Deputy trade minister: Countries wishing to do mega projects should ensure financial sustainability

Deputy Minister of International Trade and Industry Ong Kian Ming speaks during a forum on China’s Belt and Road initiative in Kuala Lumpur March 8, 2019. — Picture by Yusof Mat Isa
Deputy Minister of International Trade and Industry Ong Kian Ming speaks during a forum on China’s Belt and Road initiative in Kuala Lumpur March 8, 2019. — Picture by Yusof Mat Isa

KUALA LUMPUR, March 8 — Deputy International Trade and Industry Minister Ong Kian Ming said all countries including Malaysia who wish to undertake mega projects should ensure their financial sustainability and viability.

He said the lesson learnt from China’s Belt and Road Initiative (BRI) projects is the importance of strengthening internal processes in terms of frameworks, before undertaking projects.

“I would say this is an indication that standards of transparency and good governance need to be practised by all countries who want to undertake projects, be it the BRI or not,” Ong said during the launch of the Standard Chartered Belt and Road Relay.

He recapped the three main points in his speech, starting with the refined focus on transparency and good governance for BRI projects, which are expected to be discussed at its forum in Beijing next month.

“The second is the push for more Chinese investments to go out and invest in different countries, including South-east Asia.

“This is in part due to the ongoing China-United States trade war which increases costs in China, as well as its desire to have a greater global footprint,” Ong said.

The third point is the increased opportunities for Malaysia and other countries to invest in China as well. He cited the Greater Bay Area in Hong Kong and southern China as an example.

“Hong Kong is being used as a platform for outsiders to invest in China, which is a good thing,” Ong said.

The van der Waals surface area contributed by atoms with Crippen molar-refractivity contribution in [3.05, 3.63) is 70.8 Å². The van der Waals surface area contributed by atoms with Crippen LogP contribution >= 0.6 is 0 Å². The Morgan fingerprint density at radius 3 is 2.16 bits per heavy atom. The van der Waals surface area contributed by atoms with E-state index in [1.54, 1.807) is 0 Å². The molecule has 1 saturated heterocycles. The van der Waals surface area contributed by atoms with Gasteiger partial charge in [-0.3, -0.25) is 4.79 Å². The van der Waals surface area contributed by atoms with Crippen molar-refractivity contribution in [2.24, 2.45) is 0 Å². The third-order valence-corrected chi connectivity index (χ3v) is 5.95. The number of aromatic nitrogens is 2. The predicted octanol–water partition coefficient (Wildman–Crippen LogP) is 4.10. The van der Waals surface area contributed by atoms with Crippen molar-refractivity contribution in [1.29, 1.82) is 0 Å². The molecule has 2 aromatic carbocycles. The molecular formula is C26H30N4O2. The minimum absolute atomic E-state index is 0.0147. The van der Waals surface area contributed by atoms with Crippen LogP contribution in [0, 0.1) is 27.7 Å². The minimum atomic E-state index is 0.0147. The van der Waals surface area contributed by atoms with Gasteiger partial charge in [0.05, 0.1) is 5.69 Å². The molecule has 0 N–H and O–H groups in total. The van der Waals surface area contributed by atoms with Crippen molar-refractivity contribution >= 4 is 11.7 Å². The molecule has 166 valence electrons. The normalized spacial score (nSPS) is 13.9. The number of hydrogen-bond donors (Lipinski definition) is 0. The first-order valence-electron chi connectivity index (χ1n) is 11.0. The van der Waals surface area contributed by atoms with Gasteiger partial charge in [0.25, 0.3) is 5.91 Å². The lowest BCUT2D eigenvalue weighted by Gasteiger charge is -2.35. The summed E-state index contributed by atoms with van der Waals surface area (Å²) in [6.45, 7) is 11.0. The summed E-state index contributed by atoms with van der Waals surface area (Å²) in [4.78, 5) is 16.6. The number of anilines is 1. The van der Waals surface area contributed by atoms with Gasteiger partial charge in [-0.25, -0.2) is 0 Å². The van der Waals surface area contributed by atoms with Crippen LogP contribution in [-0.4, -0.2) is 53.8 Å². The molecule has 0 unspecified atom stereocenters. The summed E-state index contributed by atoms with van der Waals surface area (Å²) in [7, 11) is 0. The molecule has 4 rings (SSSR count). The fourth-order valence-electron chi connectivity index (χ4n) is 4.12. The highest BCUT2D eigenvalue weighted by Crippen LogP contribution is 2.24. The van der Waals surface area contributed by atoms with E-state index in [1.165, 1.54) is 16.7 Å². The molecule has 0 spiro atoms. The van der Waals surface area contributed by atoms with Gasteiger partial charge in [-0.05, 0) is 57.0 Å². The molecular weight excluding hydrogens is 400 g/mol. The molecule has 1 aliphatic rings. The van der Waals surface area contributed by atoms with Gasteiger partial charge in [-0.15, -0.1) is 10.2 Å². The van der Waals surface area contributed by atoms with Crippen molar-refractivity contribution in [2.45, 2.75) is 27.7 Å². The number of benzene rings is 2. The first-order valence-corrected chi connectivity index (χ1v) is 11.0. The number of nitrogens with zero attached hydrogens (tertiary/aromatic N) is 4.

His remarks on the lessons learned from the BRI is in reference to rising concerns about its participating countries falling into debt traps.

Ong had said countries including Pakistan and the Maldives have leased its ports to Chinese GLCs for a lengthy duration so as to reduce their debt burden, which in turn have led to questions about national sovereignty.

“However, it is not fair to place the blame on BRI-related projects incurring debt only on the Chinese side.

“These projects were approved by the respective sovereign governments, with China not in a position to control all negotiations made by the companies involved in BRI projects,” he said, adding these instances highlighted the need for transparency and good governance.

Separately, Ong said although the US remains an important investor and trading partner to Malaysia, it is a realistic fact that China is its largest trading partner overall.

“That is the reality now, in terms of volume. So we can expect this trend to continue,” he said.

Ong was referring to Prime Minister Tun Dr Mahathir Mohamad’s remarks earlier today in an interview with the South China Morning Post, in which he said Malaysia would favour “rich” China over an “unpredictable” US if forced to take sides, out of purely economic consideration.